…you just might be see the acceptance you deserve. If you don’t believe me, be my guest and quit. More room for Unshaven Comics.

Marc Alan Fishman: The Road Less Traveled

A little over a day removed from the New York Comic Con, I found myself in a bit of an existential funk. My bearded brethren of Unshaven Comics and I had seen a whopping 40% increase in our book sales. On all accounts, we should have been cheering and rejoicing the entire 14 hour ride home. But, after our 36th hour in the car over a span of five days – with highway hypnosis beginning to creep around the edges of our vision – we turned to a game of “Would You Rather.”

This is one of those silly time-wasters stoners and the road-weary play to stay alert. One plays it by coming up with increasingly insane parameters from which each party member must choose. Generally this comes after an hour of Marry, Boff, Kill, which for the sake of this article, will not be discussed. But I digress.

Amidst choosing whether we’d “choose to suffer from an hour long seizure once a week”, or “have all our teeth removed without anesthesia,” I’d landed on a very controversial question. It’d been a query long-standing amongst us since the transition from our long-time friendship to a budding business venture. I asked, coldly:

Would you rather make it in comics, and know that the other two would never enjoy… or be in Unshaven Comics together and know we’ll never see the success we’re continually chasing with each passing year?

The question came to me after six years of attending conventions, with a résumé that still would appear no better than an intern’s after some time fetching coffee. Or, perhaps, far worse. To date, Unshaven Comics has produced a single commissioned piece, for which we were paid essentially Five Dollars an hour, to split between the three of us. Beyond that, we’ve been a solo show, self-financed long before the word crowdsourced was in the vernacular of today’s con-goer. As we were placed on the outskirts of the Small Press Zone of the NYCC, we had front row seats to Marvel, Boom!, Image, Dark Horse, and the like (DC apparently is so West Coast now they only sent some Batman suits). Forced to look at every publisher we Unshaven Lads had pipe dreams of working for left me thinking about those roads not traveled. It reminded me of Mark Waid’s non-joke about how breaking in to comics was like breaking out of prison – as soon as you figure a way to do it they seal it off. After six years in the trenches, I’m apt to believe it.

Before nodding off one of the late nights during the show, Matt lamented to me. His friend, now working as an inker for Marvel, was not much of a name when they went to college together. As he put it “he was just sort of there, and then, he wasn’t.” To see him now, with several variant covers, and the inking gig next to his name, Matt was remiss not to think why he hadn’t been lucky enough for the opportunity. When pressed, he recalled said friend landed at the House of Mouse by literally hanging around their booth so long they eventually threw him a bone. And like so many (so I hear) who actually make it, he took the assignment, completed it to satisfaction, and did so as fast as he could. Reliability is the secret sauce in the comic game, so I’m told.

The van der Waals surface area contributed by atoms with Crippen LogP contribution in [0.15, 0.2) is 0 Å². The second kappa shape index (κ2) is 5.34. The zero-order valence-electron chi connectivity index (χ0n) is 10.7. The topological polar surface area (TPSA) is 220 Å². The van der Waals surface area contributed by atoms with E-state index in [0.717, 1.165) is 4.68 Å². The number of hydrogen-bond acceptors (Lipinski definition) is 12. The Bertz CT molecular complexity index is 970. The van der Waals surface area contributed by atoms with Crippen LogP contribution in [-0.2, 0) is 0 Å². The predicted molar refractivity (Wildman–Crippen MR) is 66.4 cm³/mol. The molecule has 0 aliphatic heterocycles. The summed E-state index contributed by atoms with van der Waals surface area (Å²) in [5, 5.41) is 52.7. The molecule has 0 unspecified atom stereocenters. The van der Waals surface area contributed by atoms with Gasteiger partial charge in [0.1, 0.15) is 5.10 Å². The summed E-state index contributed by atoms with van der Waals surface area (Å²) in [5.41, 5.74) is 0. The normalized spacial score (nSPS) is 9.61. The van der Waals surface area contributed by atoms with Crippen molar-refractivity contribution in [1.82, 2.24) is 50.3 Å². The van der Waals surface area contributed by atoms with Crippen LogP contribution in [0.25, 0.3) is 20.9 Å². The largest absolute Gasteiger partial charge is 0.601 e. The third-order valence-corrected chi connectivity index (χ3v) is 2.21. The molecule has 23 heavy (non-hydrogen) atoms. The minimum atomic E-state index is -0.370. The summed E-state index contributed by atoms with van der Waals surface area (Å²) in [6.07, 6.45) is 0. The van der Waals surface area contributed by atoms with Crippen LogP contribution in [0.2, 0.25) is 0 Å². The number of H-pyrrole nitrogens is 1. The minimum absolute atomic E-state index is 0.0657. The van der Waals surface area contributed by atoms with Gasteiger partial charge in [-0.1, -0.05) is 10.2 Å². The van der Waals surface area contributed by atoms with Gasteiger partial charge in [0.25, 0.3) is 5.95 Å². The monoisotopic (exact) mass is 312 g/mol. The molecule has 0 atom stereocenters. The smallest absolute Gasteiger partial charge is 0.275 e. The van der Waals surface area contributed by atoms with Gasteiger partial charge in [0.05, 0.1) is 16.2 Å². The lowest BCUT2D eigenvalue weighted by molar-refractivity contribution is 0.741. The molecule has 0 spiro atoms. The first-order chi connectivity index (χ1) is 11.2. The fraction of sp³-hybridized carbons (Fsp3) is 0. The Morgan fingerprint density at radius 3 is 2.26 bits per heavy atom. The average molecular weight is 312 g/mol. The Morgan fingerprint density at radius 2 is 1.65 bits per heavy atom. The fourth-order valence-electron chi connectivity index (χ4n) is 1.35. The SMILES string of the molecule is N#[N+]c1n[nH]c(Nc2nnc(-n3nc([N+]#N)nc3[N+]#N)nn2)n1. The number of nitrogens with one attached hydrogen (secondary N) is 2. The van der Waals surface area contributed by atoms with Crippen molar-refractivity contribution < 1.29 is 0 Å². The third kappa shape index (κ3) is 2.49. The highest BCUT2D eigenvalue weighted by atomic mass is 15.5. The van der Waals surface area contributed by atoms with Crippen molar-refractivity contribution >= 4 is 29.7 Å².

Through the trials and tribulations of becoming an Indie Creator™, I’ve come to the conclusion that making it into the business (as in having one’s name under a known masthead, instead of a self-made vinyl banner) is akin to finding love. It’s not so much about desperately seeking it out, as much as being ready for it when it comes. If I’m to be brutally auto-biographical, I was a bleeding heart in high school (like many, duh). I was always in a constant drone on how woe I was over the fact that seemingly everyone was dating, kissing, and being in love… whilst I pined, and grew a pair of bitching sideburns. I moved on to college having only dated a very nice girl who in retrospect pity-loved me long enough to give me some semblance of confidence. After what I’d dubbed the truest breaking of my heart, I decided that I’d spend my time working on me instead of lamenting for my litany of lonely nights to follow. Less than two months later, I took a girl out to dinner. She’s now the mother of my son, and the love of my life. Natch.

But, back to that errant question. My brothers-from-other mothers did not hesitate in their answers; both opting to go down with our ship over the notion that there can only be one. I should note that Matt also started his answer with “Eh, don’t let the curb scrape yer’ asses too hard!” before digressing. It’s part of his je ne se quoi.

Their answers rekindled my waning spirit. After six years spent making great comics, and earning the respect of those who sit next to us in parts of the con floor the real publishers pity-date on rare occasion, I’m proud to declare I could give two farts in the wind if I never pen an issue of Batman or The Strangers. I’m making books that a continually growing base of connoisseurs plunking down their cash. I’m working beside two rare talents whose ambition, desires, and fit snuggly over my faults. Together, we’re not a lonely island. We’re a team built to succeed on our own terms. And six years of continually expanding sales numbers will build bridges elsewhere in due time. And if it never happens? Well, then I double-down on the ideology:

It’s not about where you’ve been. It’s about where you’re willing to go… and who’s willing to come with you.